Since OpenTelemetry does not currently have the concept of a session – beyond being a high cardinality attribute of a signal – every vendor defines it differently. At Embrace, we define a session as what happens when the application is in the foreground. When the app is backgrounded, we deliver the technical and behavioral data, which includes the associated span data, to the backend as part of this session payload. In addition to being a practical way to deliver the data in a timely and bandwidth-efficient manner for most applications, we have found that the notion of a foreground session maps well to how most developers reason about understanding and debugging their applications.

How Embrace approached the problem of in-progress spans

To get a complete view of what happened in a session, it is important to include tasks that are in progress. How can we achieve this if these tasks are being monitored using spans? To work around this, we considered the following options:

Given the title of this post, it will surprise no one that the last option is the path we ultimately chose. We are able to have our SDKs deliver OTel-compliant spans to OTel collectors, and we are able to augment the data sent to our backend with the span snapshot data that provides a clearer picture of what happened on a mobile device.

How Embrace created span snapshots as a solution

You can review the code for how we capture span snapshots in our Android and iOS SDKs. Our span snapshot format is derived from the OTel Span Primitive with the following changes:

  1. The endTime is expected to be nil or not present
  2. The status field is also expected to be nil, not present, or explicitly “unset”

Since we deliver span snapshots as part of a session, we may have snapshots that are uploaded multiple times if the operations they are tracking cross multiple session boundaries. This means the normal (TraceId, SpanId) tuple is not enough to act as a primary key if storing the spans in a database. Instead, the tuple (SessionId, TraceId, SpanId) would need to be used. We do not use the snapshot data for aggregation purposes – only completed spans contribute to aggregates – which simplifies how we process and store this data. We only use the snapshots to provide additional context for individual sessions.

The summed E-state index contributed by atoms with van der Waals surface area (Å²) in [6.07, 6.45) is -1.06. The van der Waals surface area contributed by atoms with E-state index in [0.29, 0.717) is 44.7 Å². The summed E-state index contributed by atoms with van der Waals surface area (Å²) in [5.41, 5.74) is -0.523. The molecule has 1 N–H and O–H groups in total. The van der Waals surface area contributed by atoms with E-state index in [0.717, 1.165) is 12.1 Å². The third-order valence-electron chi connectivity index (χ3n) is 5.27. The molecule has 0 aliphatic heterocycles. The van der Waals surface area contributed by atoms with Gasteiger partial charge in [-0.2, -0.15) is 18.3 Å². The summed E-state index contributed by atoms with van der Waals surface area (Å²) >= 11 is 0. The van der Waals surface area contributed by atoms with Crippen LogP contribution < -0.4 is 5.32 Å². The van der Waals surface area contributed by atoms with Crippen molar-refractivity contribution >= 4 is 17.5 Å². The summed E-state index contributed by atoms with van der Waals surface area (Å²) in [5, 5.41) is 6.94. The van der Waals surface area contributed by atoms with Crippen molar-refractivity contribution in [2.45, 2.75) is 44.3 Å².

It is also important to remember that the span snapshots are just that – snapshots in time of a span. The attributes, events, and links can change between snapshots and the final non-snapshot version.

We also use the snapshot approach for recovery of in-progress spans when a crash occurs. Having ongoing spans when an app crashes is a common scenario, and we do not want to lose this span information since it may provide helpful context on why the crash occurred. Having snapshots means we can easily recover these in-progress spans on the next application launch, and turn those snapshots into failed spans before we export them.

We’re hoping that the span snapshot concept can eventually be considered for inclusion into the OpenTelemetry spec. That way, observability vendors can better visualize the technical details that cross multiple foreground and background user experiences.

In this post, we wanted to share how we overcame a unique mobile observability challenge while adhering to the OpenTelemetry spec. We’d love to hear feedback on our open source repos, or you can join our Slack community if you’d like to learn more.

* It is possible to get exemptions from these restrictions for certain types of applications, but the vast majority of applications will not have them. Since we are ultimately not in control of the environment the app is running under, we have to prepare for the worst case.

** iOS is especially strict when it comes to this, with applications being subjected to even harsher limits if they do not abide by the restrictions that are imposed.  Once an app is in the background, it is at the mercy of the OS – whether it’s thread scheduling, GC, or simply killing the app when it needs to recover resources, nothing is guaranteed when your app is in the background. The hostility posed by such an environment means “waiting for it to finish” simply isn’t good enough.